As the above graphic illustrates, many social factors will cut across multiple areas of the business, from HR to finance and product design. It’s therefore crucial that, led from the top of the organisation, social considerations are embedded within business strategy development. This will help to ensure social factors are ingrained in decision making across all functions and practices, fostering a cohesive approach which aligns with the company’s overall vision and goals. This will provide leaders at the next level down with clarity, and allow them to consistently  apply these considerations to the issues that matter to them, to deliver on their strategies - across sustainability, D&I, people, products and services, and elsewhere. Taking this approach will help mitigate reputational and regulatory risks. 

By putting the right strategy and data governance in place now, firms will also be well positioned to adjust and develop how they collect and disclose data as regulatory initiatives in this space evolve, and pressures grow from stakeholders for greater transparency. There are various regulatory initiatives that are requiring FS firms to embed ESG considerations into their organisations. These require firms to consider their own 'S' credentials as a corporate, and to assess the 'S' credentials of corporates they are exposed to through investments or lending activities. In the banking and insurance sectors, the PRA expects firms to fully embed climate considerations into their risk management frameworks, while asset managers are facing a range of initiatives requiring them to integrate ESG considerations into their investment due diligence and products (e.g. SFDR, EU Taxonomy and UK SDRs).

Regulators are developing additional initiatives which will require firms to have access to more granular data on social factors. The EU, for instance, is exploring whether to develop a social taxonomy which would - similar to the existing green taxonomy - require certain corporates to disclose to what extent their activities meet the taxonomy’s criteria, and require financial market participants to do the same for the assets they invest in.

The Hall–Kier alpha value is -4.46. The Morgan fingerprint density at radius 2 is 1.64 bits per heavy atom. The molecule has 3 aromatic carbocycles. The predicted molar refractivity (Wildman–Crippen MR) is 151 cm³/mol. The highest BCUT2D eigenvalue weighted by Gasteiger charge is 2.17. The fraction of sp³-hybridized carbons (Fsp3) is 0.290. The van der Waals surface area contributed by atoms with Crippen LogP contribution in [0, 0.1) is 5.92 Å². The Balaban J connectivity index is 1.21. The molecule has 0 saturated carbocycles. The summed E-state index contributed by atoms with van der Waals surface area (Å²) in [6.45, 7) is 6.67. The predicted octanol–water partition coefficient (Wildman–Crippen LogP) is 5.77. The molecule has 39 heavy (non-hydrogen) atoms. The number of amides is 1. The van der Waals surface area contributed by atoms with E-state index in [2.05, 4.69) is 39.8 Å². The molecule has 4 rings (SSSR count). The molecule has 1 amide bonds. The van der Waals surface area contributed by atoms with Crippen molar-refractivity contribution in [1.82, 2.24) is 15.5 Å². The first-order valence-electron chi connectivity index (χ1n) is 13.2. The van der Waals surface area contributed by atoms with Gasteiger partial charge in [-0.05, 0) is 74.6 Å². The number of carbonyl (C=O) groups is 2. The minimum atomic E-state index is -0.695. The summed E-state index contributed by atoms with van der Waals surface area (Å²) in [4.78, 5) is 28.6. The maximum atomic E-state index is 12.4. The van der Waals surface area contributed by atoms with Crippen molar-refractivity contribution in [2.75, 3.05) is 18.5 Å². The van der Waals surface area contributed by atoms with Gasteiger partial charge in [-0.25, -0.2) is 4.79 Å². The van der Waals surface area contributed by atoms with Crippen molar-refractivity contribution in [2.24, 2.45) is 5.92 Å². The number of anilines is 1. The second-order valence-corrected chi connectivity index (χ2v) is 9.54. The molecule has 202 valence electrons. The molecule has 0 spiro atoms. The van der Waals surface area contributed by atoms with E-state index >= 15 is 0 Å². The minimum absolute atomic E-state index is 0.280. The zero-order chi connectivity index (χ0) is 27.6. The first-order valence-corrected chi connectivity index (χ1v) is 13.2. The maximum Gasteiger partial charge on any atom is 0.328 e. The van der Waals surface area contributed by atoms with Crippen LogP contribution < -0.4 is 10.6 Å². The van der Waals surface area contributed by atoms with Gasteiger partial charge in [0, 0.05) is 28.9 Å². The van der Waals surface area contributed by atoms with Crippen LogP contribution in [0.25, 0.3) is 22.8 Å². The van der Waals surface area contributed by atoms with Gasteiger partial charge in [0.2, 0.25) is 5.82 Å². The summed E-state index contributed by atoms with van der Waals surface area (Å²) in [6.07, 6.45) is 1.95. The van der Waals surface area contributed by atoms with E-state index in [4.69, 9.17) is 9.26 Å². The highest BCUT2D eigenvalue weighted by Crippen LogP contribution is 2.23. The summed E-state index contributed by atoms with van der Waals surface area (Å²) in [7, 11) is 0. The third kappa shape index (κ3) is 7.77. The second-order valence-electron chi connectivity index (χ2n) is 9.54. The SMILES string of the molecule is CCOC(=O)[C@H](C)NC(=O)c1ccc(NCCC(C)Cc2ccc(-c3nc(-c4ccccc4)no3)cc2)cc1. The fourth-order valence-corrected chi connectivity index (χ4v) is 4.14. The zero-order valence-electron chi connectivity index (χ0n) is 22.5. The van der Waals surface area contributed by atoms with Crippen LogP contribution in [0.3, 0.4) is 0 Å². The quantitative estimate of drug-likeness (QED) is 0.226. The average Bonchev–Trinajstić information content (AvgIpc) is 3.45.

Going above and beyond

But many firms aren’t waiting for regulation to develop before making progress on social factors. Organisations are increasingly going above and beyond what they’re required to do, to show they’re doing the right thing for their employees, customers and investors. We’re increasingly seeing firms aligning social commitments with their business strategy in quantifiable terms - for instance, by linking remuneration of senior management to progress on social issues such as diversity, employee engagement, and health and safety. 

For those which are already required to measure and report on environmental factors, there are efficiency gains to be made in looking at the same issues across social factors at the same time. As part of this work, firms should consider the social impacts of environmental-led decisions, to ensure their transition to net zero is a just one. For FS firms, that could involve: 

  • considering how the decisions of corporates that firms are exposed to (through lending or investment activities) to pull out of fossil fuels could impact employment levels in certain communities
  • ensuring they still offer a range of products that meet the needs of all their customers, when re-calibrating their product range to increase their focus on supporting the transition to net zero.

To conclude, while regulation and market maturity on social considerations are still evolving, there’s a clear direction of travel and growing pressure from policymakers, regulators and wider stakeholders for firms to progress work in this space. Doing so creates opportunities for firms across a number of areas, including improved reputation and trust, employee attraction and retention, and investor relations. Financial services firms have a strong regulatory foundation in terms of governance and operating model, which they can use to enhance this work. 

By defining social priorities now, embedding them in the firm’s strategy and considering effective governance structures, firms will be well placed to meet the challenges and capitalise on the opportunities ahead as the social agenda continues to develop. 

Contact us

Jasmine Campbell

Jasmine Campbell

Senior Manager, PwC United Kingdom

Tel: +44 (0)7808 106976

Tessa Norman

Tessa Norman

Senior Manager, PwC United Kingdom

Tel: +44 (0)7483 132856